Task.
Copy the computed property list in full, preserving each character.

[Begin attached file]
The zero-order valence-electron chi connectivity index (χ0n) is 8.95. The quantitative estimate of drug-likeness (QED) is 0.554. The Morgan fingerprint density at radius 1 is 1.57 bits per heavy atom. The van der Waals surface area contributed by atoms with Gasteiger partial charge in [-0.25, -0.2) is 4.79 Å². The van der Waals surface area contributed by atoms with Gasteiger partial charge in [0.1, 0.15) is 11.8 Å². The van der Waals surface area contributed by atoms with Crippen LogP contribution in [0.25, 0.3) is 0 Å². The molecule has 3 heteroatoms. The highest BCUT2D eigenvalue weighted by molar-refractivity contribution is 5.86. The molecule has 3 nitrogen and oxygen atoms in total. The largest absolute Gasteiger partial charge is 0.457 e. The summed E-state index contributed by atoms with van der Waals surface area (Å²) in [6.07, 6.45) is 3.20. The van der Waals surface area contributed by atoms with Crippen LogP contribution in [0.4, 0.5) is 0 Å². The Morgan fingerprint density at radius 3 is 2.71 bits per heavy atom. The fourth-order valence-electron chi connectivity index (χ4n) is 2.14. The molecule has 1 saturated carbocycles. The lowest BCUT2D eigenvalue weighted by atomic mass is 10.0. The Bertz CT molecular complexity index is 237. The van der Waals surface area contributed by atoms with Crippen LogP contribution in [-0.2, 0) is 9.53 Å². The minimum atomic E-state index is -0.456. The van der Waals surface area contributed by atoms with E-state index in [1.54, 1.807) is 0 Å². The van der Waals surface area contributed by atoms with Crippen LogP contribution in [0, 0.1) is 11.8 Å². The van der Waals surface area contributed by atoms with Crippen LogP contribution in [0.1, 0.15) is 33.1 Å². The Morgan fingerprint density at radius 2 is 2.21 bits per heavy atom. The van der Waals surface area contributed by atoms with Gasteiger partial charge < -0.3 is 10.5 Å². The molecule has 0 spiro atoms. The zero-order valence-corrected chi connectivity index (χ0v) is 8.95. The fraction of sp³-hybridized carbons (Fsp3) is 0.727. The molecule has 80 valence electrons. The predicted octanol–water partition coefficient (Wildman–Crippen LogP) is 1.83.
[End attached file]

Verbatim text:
The zero-order valence-electron chi connectivity index (χ0n) is 8.95. The quantitative estimate of drug-likeness (QED) is 0.554. The Morgan fingerprint density at radius 1 is 1.57 bits per heavy atom. The van der Waals surface area contributed by atoms with Gasteiger partial charge in [-0.25, -0.2) is 4.79 Å². The van der Waals surface area contributed by atoms with Gasteiger partial charge in [0.1, 0.15) is 11.8 Å². The van der Waals surface area contributed by atoms with Crippen LogP contribution in [0.25, 0.3) is 0 Å². The molecule has 3 heteroatoms. The highest BCUT2D eigenvalue weighted by molar-refractivity contribution is 5.86. The molecule has 3 nitrogen and oxygen atoms in total. The largest absolute Gasteiger partial charge is 0.457 e. The summed E-state index contributed by atoms with van der Waals surface area (Å²) in [6.07, 6.45) is 3.20. The van der Waals surface area contributed by atoms with Crippen LogP contribution in [0.4, 0.5) is 0 Å². The Morgan fingerprint density at radius 3 is 2.71 bits per heavy atom. The fourth-order valence-electron chi connectivity index (χ4n) is 2.14. The molecule has 1 saturated carbocycles. The lowest BCUT2D eigenvalue weighted by atomic mass is 10.0. The Bertz CT molecular complexity index is 237. The van der Waals surface area contributed by atoms with Crippen LogP contribution in [-0.2, 0) is 9.53 Å². The minimum atomic E-state index is -0.456. The van der Waals surface area contributed by atoms with E-state index in [1.54, 1.807) is 0 Å². The van der Waals surface area contributed by atoms with Crippen LogP contribution in [0, 0.1) is 11.8 Å². The van der Waals surface area contributed by atoms with Crippen LogP contribution in [0.1, 0.15) is 33.1 Å². The Morgan fingerprint density at radius 2 is 2.21 bits per heavy atom. The van der Waals surface area contributed by atoms with Gasteiger partial charge < -0.3 is 10.5 Å². The molecule has 0 spiro atoms. The zero-order valence-corrected chi connectivity index (χ0v) is 8.95. The fraction of sp³-hybridized carbons (Fsp3) is 0.727. The molecule has 80 valence electrons. The predicted octanol–water partition coefficient (Wildman–Crippen LogP) is 1.83.